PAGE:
Davies: disposal is often a good thing

Patrick Steel, 22.05.2013
MA policy head stresses importance of carefully planned disposal
Speaking at the Finnish Museums Association Annual Conference in Kouvola tomorrow, the Museums Association’s (MA) head of policy, Maurice Davies, will set out the UK’s approach to disposal, and why the MA thinks it is often a good thing.

"Curatorially-motivated disposal brings great public benefits," he will say. "It is crucial to do it properly. It takes time and planning. It cannot be done in a rush. But in the long-term it will help museums run better and be sustainable for the long term."

Davies will also discuss financially-motivated disposal, using examples such as Northampton Museum and the British Postal Museum, and will tell delegates: “Financially-motivated disposal is newer and riskier, but it may turn out to have a role in helping museums thrive for the long term.”

The key things with all types disposal, he will stress, are: to think clearly about why you are disposing; make sure you have enough time to carry the disposal out properly; have a good, clear, decision-making process; consult and be transparent; and always give priority to the public benefit.

Davies said he had been invited to speak at the conference because in several European countries there is quite a lot of interest in the UK's approach to disposal.

“Along with the Netherlands, we lead thinking and practice and other countries are keen to learn from our experience,” he said. “A lot of the things we take for granted in the UK can be seen as new and challenging in other places.”


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12.06.2013, 01:15
There is a developing trend in museums for collecting policies to be tailored to enable items to be sold for profit. If it were simply a matter of rationalising collections why not gift unwanted items to those museums whose policies cover that specialism ?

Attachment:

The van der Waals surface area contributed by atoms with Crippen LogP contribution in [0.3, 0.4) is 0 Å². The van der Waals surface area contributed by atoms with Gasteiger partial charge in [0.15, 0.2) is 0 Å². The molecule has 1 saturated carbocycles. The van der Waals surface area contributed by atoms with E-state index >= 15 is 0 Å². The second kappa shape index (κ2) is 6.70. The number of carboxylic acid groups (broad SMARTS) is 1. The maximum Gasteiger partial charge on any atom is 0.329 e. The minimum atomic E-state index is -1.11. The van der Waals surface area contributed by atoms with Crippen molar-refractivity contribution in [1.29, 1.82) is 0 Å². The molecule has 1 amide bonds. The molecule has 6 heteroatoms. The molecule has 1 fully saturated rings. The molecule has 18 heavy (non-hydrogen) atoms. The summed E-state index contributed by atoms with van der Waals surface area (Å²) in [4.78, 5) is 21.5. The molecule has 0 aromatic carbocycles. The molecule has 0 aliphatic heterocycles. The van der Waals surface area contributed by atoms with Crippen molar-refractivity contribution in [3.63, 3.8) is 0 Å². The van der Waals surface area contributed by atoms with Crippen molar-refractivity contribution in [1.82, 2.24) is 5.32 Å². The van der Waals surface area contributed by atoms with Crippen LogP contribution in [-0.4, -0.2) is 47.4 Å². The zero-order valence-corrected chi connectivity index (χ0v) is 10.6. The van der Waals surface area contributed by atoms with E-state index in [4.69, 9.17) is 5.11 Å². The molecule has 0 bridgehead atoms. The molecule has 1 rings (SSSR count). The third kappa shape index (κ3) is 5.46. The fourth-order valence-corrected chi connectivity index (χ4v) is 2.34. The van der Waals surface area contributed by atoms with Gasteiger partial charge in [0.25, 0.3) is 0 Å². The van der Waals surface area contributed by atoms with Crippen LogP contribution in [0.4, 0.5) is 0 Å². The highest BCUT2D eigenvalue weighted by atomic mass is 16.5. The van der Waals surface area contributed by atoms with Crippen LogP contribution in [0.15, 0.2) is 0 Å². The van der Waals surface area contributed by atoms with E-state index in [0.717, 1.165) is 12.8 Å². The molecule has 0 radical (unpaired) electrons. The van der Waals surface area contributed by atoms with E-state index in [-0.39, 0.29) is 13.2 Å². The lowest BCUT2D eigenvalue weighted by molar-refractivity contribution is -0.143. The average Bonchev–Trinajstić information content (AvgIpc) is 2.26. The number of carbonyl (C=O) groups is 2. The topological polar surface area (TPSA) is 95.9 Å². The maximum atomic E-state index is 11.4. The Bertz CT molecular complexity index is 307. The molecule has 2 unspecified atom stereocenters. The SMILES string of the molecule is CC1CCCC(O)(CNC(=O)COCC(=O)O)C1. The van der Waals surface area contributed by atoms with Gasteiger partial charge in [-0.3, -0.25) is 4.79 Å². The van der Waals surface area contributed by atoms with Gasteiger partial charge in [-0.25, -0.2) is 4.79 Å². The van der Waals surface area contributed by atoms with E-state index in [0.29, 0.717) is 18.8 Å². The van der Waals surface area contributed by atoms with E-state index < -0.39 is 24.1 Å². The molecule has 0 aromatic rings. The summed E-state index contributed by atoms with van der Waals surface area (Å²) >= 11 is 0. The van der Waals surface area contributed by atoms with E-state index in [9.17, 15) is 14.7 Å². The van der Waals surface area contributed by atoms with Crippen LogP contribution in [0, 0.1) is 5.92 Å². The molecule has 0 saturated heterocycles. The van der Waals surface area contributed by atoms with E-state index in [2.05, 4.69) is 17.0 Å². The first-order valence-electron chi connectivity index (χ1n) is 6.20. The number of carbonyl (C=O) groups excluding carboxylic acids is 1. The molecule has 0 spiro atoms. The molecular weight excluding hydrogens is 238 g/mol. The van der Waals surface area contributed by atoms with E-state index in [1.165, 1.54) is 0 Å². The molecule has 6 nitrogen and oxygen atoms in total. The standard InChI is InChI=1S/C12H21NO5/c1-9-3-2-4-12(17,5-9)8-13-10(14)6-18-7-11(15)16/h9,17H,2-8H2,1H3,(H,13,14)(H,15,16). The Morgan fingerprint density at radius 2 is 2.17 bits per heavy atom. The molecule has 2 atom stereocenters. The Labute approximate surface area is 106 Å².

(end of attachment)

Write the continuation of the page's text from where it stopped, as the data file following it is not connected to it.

03.06.2013, 14:48
.... with referral to the centres for people with keen interests and where proper research can go on. Northampton museums have for example lots of good pottery, local and national, but some is broken and a lot is duplicated so this would be better off somewhere special rather than take up space in the stores. Obviously museums always need to have enough in store to be able to mount good exhibitions to entice visitors. So NO selling for gain, rather increased co-operation between all our threatened museums. f we start selling we will end up with nothing.
03.06.2013, 14:43
Sometimes disposal for cash is a good thing but NOT when it is handled as unprofessionally and ineptly as is the case in Northampton where the "sale" of Sekhemka is going nowhere.
Of course museums have to sort their collections: when emphasis or expertise changes it is inevitable but should it always be for GAIN ? In these straightened times it is surely better if museums indulge in collection swapping thus enhancing their own and other expertise; regional centres perhaps for "subjects" such as Egyptology, geology, archaeology, pottery where the LOCAL museums RETAIN their posh bits in these subjects with referral to the centres
29.05.2013, 22:08
No Maurice - disposal is SOMETIMES a good thing ( I appreciate that 'often' may be a headline and not your own words)
Sally Colvin
MA Member
28.05.2013, 11:46
Museums Association guidance always suggests that a museum undertake a review of collections before considering disposal – it’s one of the distinguishing features of curatorially motivated disposal rather than financially motivated. In this context, unless I’ve misunderstood the comment, if a museum undertakes a review with rationalisation in mind, disposal is one of the likely outcomes?
Vanessa Platt
MA Member
22.05.2013, 21:45
Are we speaking here about the rationalisation of museum collections - since the latter term is often mistakenly used synonymously with 'disposal' - or is this something different?